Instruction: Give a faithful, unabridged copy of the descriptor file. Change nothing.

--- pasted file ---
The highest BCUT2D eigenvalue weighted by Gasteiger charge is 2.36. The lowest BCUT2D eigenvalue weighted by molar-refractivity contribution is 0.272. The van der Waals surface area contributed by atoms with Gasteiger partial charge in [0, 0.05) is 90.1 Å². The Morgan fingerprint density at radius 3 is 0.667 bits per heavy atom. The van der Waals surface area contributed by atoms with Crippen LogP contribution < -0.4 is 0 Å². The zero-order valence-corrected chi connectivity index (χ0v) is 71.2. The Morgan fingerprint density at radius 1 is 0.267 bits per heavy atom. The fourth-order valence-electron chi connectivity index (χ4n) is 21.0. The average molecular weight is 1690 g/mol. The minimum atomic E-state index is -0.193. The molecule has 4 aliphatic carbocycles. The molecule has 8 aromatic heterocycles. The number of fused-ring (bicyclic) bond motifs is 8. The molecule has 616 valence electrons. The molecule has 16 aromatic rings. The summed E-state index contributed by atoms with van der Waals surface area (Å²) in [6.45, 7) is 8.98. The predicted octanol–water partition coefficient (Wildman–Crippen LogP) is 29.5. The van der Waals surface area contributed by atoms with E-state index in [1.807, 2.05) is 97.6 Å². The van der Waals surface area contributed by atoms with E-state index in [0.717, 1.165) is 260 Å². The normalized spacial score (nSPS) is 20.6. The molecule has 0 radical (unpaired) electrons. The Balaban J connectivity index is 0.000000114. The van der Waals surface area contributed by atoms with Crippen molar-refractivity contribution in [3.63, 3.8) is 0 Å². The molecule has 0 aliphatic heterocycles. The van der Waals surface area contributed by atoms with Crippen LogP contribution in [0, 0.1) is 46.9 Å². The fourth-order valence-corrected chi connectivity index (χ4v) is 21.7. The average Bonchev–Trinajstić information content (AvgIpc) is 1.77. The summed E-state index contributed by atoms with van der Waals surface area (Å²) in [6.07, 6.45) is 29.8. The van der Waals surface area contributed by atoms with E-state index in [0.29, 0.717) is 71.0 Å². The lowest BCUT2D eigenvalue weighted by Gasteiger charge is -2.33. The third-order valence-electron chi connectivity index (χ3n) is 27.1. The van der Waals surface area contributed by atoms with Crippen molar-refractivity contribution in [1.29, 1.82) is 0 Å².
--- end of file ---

The highest BCUT2D eigenvalue weighted by Gasteiger charge is 2.36. The lowest BCUT2D eigenvalue weighted by molar-refractivity contribution is 0.272. The van der Waals surface area contributed by atoms with Gasteiger partial charge in [0, 0.05) is 90.1 Å². The Morgan fingerprint density at radius 3 is 0.667 bits per heavy atom. The van der Waals surface area contributed by atoms with Crippen LogP contribution < -0.4 is 0 Å². The zero-order valence-corrected chi connectivity index (χ0v) is 71.2. The Morgan fingerprint density at radius 1 is 0.267 bits per heavy atom. The fourth-order valence-electron chi connectivity index (χ4n) is 21.0. The average molecular weight is 1690 g/mol. The minimum atomic E-state index is -0.193. The molecule has 4 aliphatic carbocycles. The molecule has 8 aromatic heterocycles. The number of fused-ring (bicyclic) bond motifs is 8. The molecule has 616 valence electrons. The molecule has 16 aromatic rings. The summed E-state index contributed by atoms with van der Waals surface area (Å²) in [6.45, 7) is 8.98. The predicted octanol–water partition coefficient (Wildman–Crippen LogP) is 29.5. The van der Waals surface area contributed by atoms with E-state index in [1.807, 2.05) is 97.6 Å². The van der Waals surface area contributed by atoms with E-state index in [0.717, 1.165) is 260 Å². The normalized spacial score (nSPS) is 20.6. The molecule has 0 radical (unpaired) electrons. The Balaban J connectivity index is 0.000000114. The van der Waals surface area contributed by atoms with Crippen molar-refractivity contribution in [3.63, 3.8) is 0 Å². The molecule has 0 aliphatic heterocycles. The van der Waals surface area contributed by atoms with Crippen LogP contribution in [0, 0.1) is 46.9 Å². The fourth-order valence-corrected chi connectivity index (χ4v) is 21.7. The average Bonchev–Trinajstić information content (AvgIpc) is 1.77. The summed E-state index contributed by atoms with van der Waals surface area (Å²) in [6.07, 6.45) is 29.8. The van der Waals surface area contributed by atoms with E-state index in [0.29, 0.717) is 71.0 Å². The lowest BCUT2D eigenvalue weighted by Gasteiger charge is -2.33. The third-order valence-electron chi connectivity index (χ3n) is 27.1. The van der Waals surface area contributed by atoms with Crippen molar-refractivity contribution in [1.29, 1.82) is 0 Å².